But it is not a competition that they share. Cato’s a boy and Clove is a girl, and so it will never matter what’s on the other person’s bracelet except in the Arena. And that will never happen because Cato’s got one more black strand than Clove since he’s a year older, and this means that they won’t go in together and they’ll never compete like that.
Cato starts sneaking out at night that summer, when Games fever sweeps the District as it always does and his decorated wrist garners even more stares than usual. Clove knows that’s not all they’re staring at, either, but his beauty is even less of a concern for her than his class ranking. She also knows they’re doing a lot more than staring, but that’s pretty much last on her list of interests.
They seem to get closer the heavier their wrists become, and each red bead brings less space between them, less distinction between where Clove ends and Cato begins. She begins developing a temper with the trainers, and he sometimes gets an ice-cold, nasty look in his eyes just before he throws a spear. They learn that they sleep better together than they ever did apart, and that Cato’s laugh when he swings Clove over his shoulder while Clove curses like a grown Peacekeeper is the closest thing to children they will ever be again.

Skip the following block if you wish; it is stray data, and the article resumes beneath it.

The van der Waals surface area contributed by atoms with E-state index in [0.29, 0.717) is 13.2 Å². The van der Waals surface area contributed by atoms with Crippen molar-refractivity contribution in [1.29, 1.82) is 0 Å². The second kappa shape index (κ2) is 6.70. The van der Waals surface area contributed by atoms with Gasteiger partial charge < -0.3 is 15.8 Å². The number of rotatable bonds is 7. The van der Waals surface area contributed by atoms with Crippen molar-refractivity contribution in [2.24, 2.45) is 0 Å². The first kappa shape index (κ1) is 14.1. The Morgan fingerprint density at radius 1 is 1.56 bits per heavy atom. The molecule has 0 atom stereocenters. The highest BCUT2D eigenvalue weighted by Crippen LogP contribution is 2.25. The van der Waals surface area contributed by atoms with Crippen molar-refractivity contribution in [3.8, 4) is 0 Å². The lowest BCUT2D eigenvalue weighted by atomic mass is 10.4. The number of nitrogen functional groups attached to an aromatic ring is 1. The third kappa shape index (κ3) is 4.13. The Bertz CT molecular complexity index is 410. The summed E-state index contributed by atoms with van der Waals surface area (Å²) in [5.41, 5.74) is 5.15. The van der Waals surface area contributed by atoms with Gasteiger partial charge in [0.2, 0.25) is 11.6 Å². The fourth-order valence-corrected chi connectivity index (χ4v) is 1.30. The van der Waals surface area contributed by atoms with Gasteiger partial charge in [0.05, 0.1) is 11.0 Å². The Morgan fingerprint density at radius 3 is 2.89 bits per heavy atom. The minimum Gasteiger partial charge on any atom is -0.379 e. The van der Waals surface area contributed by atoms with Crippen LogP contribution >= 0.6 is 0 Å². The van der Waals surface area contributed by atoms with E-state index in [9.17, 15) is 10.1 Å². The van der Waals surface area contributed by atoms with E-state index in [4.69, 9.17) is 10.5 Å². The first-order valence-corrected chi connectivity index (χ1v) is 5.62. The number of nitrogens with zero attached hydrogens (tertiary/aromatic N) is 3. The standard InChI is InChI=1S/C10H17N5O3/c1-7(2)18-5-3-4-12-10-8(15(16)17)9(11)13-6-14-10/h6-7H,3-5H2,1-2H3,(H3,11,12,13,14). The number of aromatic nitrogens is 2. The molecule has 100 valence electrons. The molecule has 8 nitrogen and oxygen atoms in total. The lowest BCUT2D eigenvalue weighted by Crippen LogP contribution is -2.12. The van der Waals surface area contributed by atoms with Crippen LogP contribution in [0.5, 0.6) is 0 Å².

When Clove passes her Field Exam and gets her silver bead that means she will remain here until she stands at the Justice Building as a volunteer, they celebrate with a stolen bottle of papaya juice and know that they will rule the world.